Compassion, or love in action, is motivation to help in skilled and constructive ways. Sympathy is active but is neither skilled nor constructive. The neural circuits of compassion are very different to empathy. Tania Singer’s research shows that empathy alone can deplete us and cause negative emotion. However, when we activate compassion we feel resourceful and happy. The brain responds in a more healthy and effective way. As a consequence we help with greater skill.
The fascinating outcome of multiple studies is that a lifetime of compassion delivers what Davidson calls Olympic athletes of the mind. The brains of monks in the studies are remarkably more effective and efficient than most of us. Attention, flexibility, emotion regulation and just outright happiness are “off the charts.”
Singer and others show that novices can activate the early stages of this high-performing brain within a few weeks of practice. Subjectively they claim remarkably higher levels of wellbeing and happiness. Objectively they show improved immune function, reduced inflammation, improved health indicators, higher vagal tone, and improved cognition.
Interestingly you don’t actually have to do anything for others to feel the benefits. The research is based on people lying in a scanner and generating a desire to liberate suffering and bring joy.
Loving kindness meditation means generating compassionate feelings and intentions for self, close family, friends, and then to all sentient beings. From the perspective of measurable benefit to the brain, it trumps other forms of meditation.
Random acts of kindness are practical actions. Studies show us that we can “be good by doing good”. Leave the cave and help people. Resolve to spend a few minutes a day doing good – pick up litter, offer to help and say nice things.
Work for the benefit of others by crafting a career that makes a positive difference. It challenges our anxiety to be economically viable yet the personal benefits are huge. Conscious capitalism is committed to both good work and profit. The growth of the not for profit work is another option.
Even if we can’t influence our business, we can always strive to work with kindness.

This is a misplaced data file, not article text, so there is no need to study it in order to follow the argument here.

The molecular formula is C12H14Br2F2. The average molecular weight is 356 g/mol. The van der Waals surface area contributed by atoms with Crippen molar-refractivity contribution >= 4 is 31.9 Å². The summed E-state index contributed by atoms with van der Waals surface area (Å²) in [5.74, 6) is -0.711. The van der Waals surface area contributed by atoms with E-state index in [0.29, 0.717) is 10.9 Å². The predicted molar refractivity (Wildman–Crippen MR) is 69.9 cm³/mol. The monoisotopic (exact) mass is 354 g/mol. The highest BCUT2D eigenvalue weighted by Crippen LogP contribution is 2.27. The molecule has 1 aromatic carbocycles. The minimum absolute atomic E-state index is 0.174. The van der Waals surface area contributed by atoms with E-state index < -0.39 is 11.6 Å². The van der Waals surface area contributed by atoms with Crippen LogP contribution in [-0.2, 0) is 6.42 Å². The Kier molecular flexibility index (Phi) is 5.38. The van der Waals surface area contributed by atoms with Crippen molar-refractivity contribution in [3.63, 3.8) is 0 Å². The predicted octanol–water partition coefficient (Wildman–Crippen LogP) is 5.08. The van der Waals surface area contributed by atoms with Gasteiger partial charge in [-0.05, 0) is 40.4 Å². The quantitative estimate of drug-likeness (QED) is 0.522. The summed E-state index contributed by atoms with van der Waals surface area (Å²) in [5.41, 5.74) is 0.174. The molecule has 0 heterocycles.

Love Rocks Most religions have strong underpinnings of love. Doctrines of hate, violence and disrespect of self and others are fortunately rare.
However we get there, there is no doubt that kindness and actions of care are good for us and for others. The payback makes for a good business case:
- We do less damage to those we interact with and depend upon
- We do less damage to our bodies, emotions and mind
- We can savour the joy of being able to make a difference to others
- We can enjoy the subjective benefits of kindness to self
- We will become healthier and can make others healthier
- We feel calmer and happier and do the same for others
- Our minds work better and we can resolve complex challenges
- Leadership, teamwork and customer service are enabled.
Invoking love in your life
We are naturally anxious, defensive, judgemental and selfish. Invoking an open heart requires a clear understanding of the territory and the goal.
- Empathy that enables learning and connecting is good.
- Sympathy – too much empathy – can cause distress and is unhelpful.
- Compassion is a desire to bring peace, love and joy to others and it works
- Skilful actions that relieve suffering and build joy in self and others are good
Calm Presence (master stress)
Whether we achieve this through meditation, biofeedback, breathing or optimal hormones the first practice goal is a stable, attentive mind.
Self-Compassion (energise body)
The foundation is a gentle and accepting view of self. When attuned to our feelings, we open the door to impulse control and emotional positivity. We enable constructive self-care, sensible lifestyles and wellbeing rather than short-term gratification.
Loving Kindness (engage emotion)
When we accept and care for ourselves, we extend love with generosity rather than as a trade for favours. A helpful practice is to silently say “peace, love and joy to you” each time you pass someone in the daily press of life. love and joy to you” each time you pass someone in the daily press of life.
Skilful Action (train mind)
This is the call of humanity, our embedded altruism and the advice of science. Whether it’s a generous smile, tenderness to family, random acts of kindness, or heroic leadership is up to you. The call is to get started immediately.
Gratitude and Awe (spirit in action)
We are all part of a living planet. A closed heart will continue to destroy habitats, eliminate species and threaten human life. Taking moments to appreciate the elements of our natural world with gratitude and awe for the magnificent miracle of life on earth is the enabler of a noble path for our species.
de Waal F. (2009) On Empathy.
Singer T. & Bolz, M. (2013) Compassion. Bridging Practice and Science.
Davidson, R. & Singer, T. (2012) Emotional Life of Your Brain
Tough, P. (2013) How Children Succeed
An open heart takes us all upwards… View and Download PDF